Category Archives: Blog
I want to start by saying that I wrote this post about half a year ago, back when Dead Star was released and the possibility of a shutdown didn’t seem likely at all. Somehow, it didn’t get posted, so I am gonna do so now. Beyond the addition of this paragraph, I didn’t change anything to reflect the current situation, but now that the game is off the shelves and soon you won’t be able to play multiplayer matches, it feels sad and weird to read a recommendation to check out the game, even if I personally didn’t enjoy it greatly. Always a pity to see a game gone.
Welcome back to this 2-part post series about the Hero’s Journey. In this post, I’m going to talk about the game Brothers: A Tale of Two Sons, and how Vogler’s rework of Campbell’s structure is applied to it. Please note that I’ll reference the previous post about Journey a lot, so please read it beforehand🙂 That said, let’s continue.
The Hero’s Journey is a narrative structure first described by Joseph Campbell in The Hero With A Thousand Faces, and later refined for modern age by Christopher Vogler in The Writer’s Journey. Campbell noticed and described patterns in our myths and stories, of the hero/heroine leaving their ordinary world to go onto adventure, and after going through trials and crises, coming back home a transformed person.
It’s a very archetypal structure that one can notice in many stories: The Lord of the Rings, Harry Potter, Star Wars, and thousands upon thousands of other works, including games. And I think why we as people are intrinsically drawn to this sort of narrative structure, is essentially because it’s about striding to a goal, facing challenges and getting to the lowest point upon the way, but eventually overcoming them and becoming a better person as a result. It’s what we encounter and go through in our daily lives, even though we might not realize it at first.
When I first launched Tricky Towers, I thought to myself, ‘Oh, is this just Tetris?’ But no, it’s not just Tetris. It’s a Jenga Tetris with Physics! And it is as cool as it sounds. Basically, you need to build a tower out of Tetris blocks (preferably without it falling). There are light and dark spells to help you or hinder your opponent(s), and several modes/goals available.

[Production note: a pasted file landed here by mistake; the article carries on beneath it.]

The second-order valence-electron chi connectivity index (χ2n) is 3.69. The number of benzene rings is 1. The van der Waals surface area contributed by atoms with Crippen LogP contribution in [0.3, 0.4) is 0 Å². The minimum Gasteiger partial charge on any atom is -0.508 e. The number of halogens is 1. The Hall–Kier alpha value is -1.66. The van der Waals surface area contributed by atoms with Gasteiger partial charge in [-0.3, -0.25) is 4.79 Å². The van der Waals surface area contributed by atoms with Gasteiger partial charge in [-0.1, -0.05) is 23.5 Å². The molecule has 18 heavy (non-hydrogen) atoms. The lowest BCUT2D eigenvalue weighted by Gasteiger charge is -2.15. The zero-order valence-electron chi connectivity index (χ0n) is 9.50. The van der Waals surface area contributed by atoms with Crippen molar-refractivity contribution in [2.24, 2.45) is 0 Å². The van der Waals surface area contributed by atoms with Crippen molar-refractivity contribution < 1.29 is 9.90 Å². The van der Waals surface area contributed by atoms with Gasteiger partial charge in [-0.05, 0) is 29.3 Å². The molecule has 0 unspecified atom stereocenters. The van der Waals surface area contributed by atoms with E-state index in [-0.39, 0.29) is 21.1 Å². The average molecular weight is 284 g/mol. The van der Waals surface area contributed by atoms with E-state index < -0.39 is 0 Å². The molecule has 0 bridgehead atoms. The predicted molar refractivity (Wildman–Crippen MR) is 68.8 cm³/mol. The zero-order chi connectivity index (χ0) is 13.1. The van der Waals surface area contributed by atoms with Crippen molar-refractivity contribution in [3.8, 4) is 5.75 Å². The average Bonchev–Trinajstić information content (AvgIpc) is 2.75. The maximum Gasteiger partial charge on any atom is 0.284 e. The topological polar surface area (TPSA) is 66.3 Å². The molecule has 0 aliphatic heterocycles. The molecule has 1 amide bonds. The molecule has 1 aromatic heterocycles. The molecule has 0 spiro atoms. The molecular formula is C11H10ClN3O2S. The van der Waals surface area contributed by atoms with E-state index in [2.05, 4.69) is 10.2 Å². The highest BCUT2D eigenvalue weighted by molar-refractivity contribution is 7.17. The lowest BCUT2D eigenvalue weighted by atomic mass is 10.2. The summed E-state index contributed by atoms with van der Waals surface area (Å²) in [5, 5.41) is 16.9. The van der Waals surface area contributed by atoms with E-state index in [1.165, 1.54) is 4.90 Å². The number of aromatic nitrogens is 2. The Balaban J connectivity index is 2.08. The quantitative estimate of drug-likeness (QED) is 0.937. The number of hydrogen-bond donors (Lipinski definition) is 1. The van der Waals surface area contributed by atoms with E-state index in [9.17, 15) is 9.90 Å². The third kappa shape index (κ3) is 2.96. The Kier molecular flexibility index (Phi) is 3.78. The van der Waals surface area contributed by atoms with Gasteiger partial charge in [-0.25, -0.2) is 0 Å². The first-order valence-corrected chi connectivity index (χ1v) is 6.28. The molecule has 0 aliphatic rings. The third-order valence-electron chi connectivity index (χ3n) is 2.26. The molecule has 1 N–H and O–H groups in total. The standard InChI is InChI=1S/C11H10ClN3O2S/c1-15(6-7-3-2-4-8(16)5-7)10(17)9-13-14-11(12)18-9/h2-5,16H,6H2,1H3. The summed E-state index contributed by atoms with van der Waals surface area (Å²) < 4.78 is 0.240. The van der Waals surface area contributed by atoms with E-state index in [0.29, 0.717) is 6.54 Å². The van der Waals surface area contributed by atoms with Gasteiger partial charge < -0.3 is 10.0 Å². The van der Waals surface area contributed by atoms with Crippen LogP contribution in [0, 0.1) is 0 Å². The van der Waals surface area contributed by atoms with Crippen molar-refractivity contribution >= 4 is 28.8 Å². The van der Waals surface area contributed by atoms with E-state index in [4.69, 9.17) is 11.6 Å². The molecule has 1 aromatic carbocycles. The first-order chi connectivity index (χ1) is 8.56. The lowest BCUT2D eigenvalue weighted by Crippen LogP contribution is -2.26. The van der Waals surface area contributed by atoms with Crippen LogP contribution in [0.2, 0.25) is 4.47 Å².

It should be noted that while single-player portion of a game is pretty engaging in short bursts from time to time, Tricky Towers should be looked at as a primarily multiplayer game, because this is where it shines and is the most fun.
And… yeah. This is the whole post. There’s nothing much to say other than this game is good fun in company or online, so if you’re interested in that, be sure to get it.
What a long blog post. Anyway. Thank you all for reading. Feel free to leave any comments below. If you’d like to keep an eye on my future blog posts, feel free to follow me on Twitter
In any creative line of work (or, to be fair, any line of work or craft) a lot of people at certain moments in time can experience doubt about their output – that it’s derivative, not original, not good enough, people have already seen it, need to create something new. There were times when I have gone through this, I’ve seen other people experience this as well. I guess it’s only natural because we all want to leave a mark in the field we dedicate our careers to. A breakthrough, advancement in technology or design, something big. A ripple in the ocean.